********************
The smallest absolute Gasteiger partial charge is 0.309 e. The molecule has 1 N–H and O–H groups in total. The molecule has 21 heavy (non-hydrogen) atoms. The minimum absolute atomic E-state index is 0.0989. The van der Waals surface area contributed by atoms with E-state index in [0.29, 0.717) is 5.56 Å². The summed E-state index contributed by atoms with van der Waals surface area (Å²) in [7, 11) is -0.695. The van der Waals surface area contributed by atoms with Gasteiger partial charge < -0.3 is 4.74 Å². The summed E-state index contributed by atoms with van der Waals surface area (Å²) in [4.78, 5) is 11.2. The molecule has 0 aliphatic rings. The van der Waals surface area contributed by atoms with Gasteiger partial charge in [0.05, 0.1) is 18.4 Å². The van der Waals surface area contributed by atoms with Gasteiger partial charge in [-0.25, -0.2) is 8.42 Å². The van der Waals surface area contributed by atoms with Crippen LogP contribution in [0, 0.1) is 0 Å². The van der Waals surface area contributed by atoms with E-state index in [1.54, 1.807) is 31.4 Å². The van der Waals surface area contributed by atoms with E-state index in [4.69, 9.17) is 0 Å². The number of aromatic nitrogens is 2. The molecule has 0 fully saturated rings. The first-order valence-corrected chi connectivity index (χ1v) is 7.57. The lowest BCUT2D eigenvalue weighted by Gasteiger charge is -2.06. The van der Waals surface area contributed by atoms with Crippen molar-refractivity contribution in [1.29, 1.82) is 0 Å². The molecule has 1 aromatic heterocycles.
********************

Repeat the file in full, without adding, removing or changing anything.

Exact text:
The smallest absolute Gasteiger partial charge is 0.309 e. The molecule has 1 N–H and O–H groups in total. The molecule has 21 heavy (non-hydrogen) atoms. The minimum absolute atomic E-state index is 0.0989. The van der Waals surface area contributed by atoms with E-state index in [0.29, 0.717) is 5.56 Å². The summed E-state index contributed by atoms with van der Waals surface area (Å²) in [7, 11) is -0.695. The van der Waals surface area contributed by atoms with Gasteiger partial charge < -0.3 is 4.74 Å². The summed E-state index contributed by atoms with van der Waals surface area (Å²) in [4.78, 5) is 11.2. The molecule has 0 aliphatic rings. The van der Waals surface area contributed by atoms with Gasteiger partial charge in [0.05, 0.1) is 18.4 Å². The van der Waals surface area contributed by atoms with Gasteiger partial charge in [-0.25, -0.2) is 8.42 Å². The van der Waals surface area contributed by atoms with Crippen LogP contribution in [0, 0.1) is 0 Å². The van der Waals surface area contributed by atoms with E-state index in [1.54, 1.807) is 31.4 Å². The van der Waals surface area contributed by atoms with E-state index in [4.69, 9.17) is 0 Å². The number of aromatic nitrogens is 2. The molecule has 0 fully saturated rings. The first-order valence-corrected chi connectivity index (χ1v) is 7.57. The lowest BCUT2D eigenvalue weighted by Gasteiger charge is -2.06. The van der Waals surface area contributed by atoms with Crippen molar-refractivity contribution in [1.29, 1.82) is 0 Å². The molecule has 1 aromatic heterocycles.